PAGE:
Thursday, January 28, 2010

Shakedown Trip, OBX NC, Day 1

Two weeks ago, Adam and I did a short, two night trip around the northern outer banks in North Carolina to shakedown our gear and bikes.

We parked the car at the ferry in Swan Quarter, southeast of Lake Mattamuskeet:

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We got permission from the ferry staff to leave our car at the ferry for a couple of days, loaded the gear onto our bikes, and headed out.

We took US 264 east, went past Lake Mattamuskeet, through Englehard, on north into the Alligator River National Wildlife Refuge, past Stumpy Point and Manns Harbor, crossed the old Umstead Bridge which brought us to the northern end of Roanoke Island, just north of Manteo.

It was a pretty long ride - about 75 miles for the day. Wind was not against us, but not always with us. The route was unpopulated for the most part. US 264 goes through some of the most sparsely populated areas in North Carolina. We passed miles and miles of forested swamp, the road cutting straight through without bend or turn, with a wide canal on each side of us.

Monotonous as the road was, the wildlife and solitude was great. So few cars travel this way that we could take the whole lane side-by-side, with more than enough warning when cars would approach us from the rear. We scared up innumerable Kingfishers and Great Blue Herons hunting in the canals. They were much more scared of us than they were of the cars that would occasionally pass.

We thought we would buy some oysters in Englehard or Manns Harbor to roast as we camped that evening. The couple of places we stopped were sold out. We were told that the boat would be back "in about ten minutes", and that they might have some oysters aboard when it came in. We opted not to wait. We were not getting very welcoming signals from the incomprehensively accented locals hanging around.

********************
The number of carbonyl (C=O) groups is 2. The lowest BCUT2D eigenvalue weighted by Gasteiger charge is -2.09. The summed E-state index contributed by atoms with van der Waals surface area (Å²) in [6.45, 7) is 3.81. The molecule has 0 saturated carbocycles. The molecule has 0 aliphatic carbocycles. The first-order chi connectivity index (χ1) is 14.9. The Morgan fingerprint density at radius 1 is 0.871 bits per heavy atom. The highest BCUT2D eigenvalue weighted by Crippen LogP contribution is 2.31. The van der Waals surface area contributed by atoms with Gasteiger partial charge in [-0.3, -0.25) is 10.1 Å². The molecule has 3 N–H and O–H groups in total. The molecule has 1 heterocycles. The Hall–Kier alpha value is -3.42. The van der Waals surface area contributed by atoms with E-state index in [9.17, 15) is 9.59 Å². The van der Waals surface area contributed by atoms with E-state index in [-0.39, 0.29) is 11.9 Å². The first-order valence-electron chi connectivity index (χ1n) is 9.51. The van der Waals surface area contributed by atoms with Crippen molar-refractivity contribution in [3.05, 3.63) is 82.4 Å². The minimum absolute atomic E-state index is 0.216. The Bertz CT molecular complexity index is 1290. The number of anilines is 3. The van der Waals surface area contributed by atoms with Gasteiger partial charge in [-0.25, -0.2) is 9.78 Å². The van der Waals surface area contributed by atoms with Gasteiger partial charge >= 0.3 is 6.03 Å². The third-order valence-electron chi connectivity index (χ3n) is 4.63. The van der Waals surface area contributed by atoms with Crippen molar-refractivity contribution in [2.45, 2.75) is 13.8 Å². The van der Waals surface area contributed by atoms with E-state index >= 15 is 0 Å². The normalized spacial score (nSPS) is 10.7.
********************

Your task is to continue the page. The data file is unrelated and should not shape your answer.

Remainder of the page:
It was a good thing we weren't able to find any oysters - it was not possible to build a fire at our campsite that night, and we would have been unable to cook them. I can eat a few raw oysters, but not a whole peck.

The Dare County Penninsula is connected to Roanoke Island by two bridges - The Virginia Dare Bridge and the Umstead Bridge. The Virginia Dare Bridge is the newer of the two, and the longest bridge in the state, at five miles long. It has four travel lanes and a nominal bike lane, which resembles a small shoulder, and a pull-out on the top of the span, which was added explicitly to give cyclists a place to stop out of traffic.

The Umstead Bridge is older, built sometime in the 50's north of the new bridge. It has two travel lanes with no median, no shoulder, and is three miles long. This is my favorite three miles of highway for cycling that I've found yet. It has a large area at the top of the span meant as parking for utility vehicles that come out to service the bridge. This is a perfect spot to pull over, enjoy the view, and eat a snack.

I love cycling across this bridge. The guard rails are low, the bridge is narrow, and it feels like you're flying across the water when you're on the bike. I've seen all kinds of wildlife from this bridge, from dolphins to sea turtles, numerous kinds of jellies, purple martins, gulls, cormorants, and pelicans.
We crossed the Croatan Sound using the Umstead bridge, and took a nice break at the top.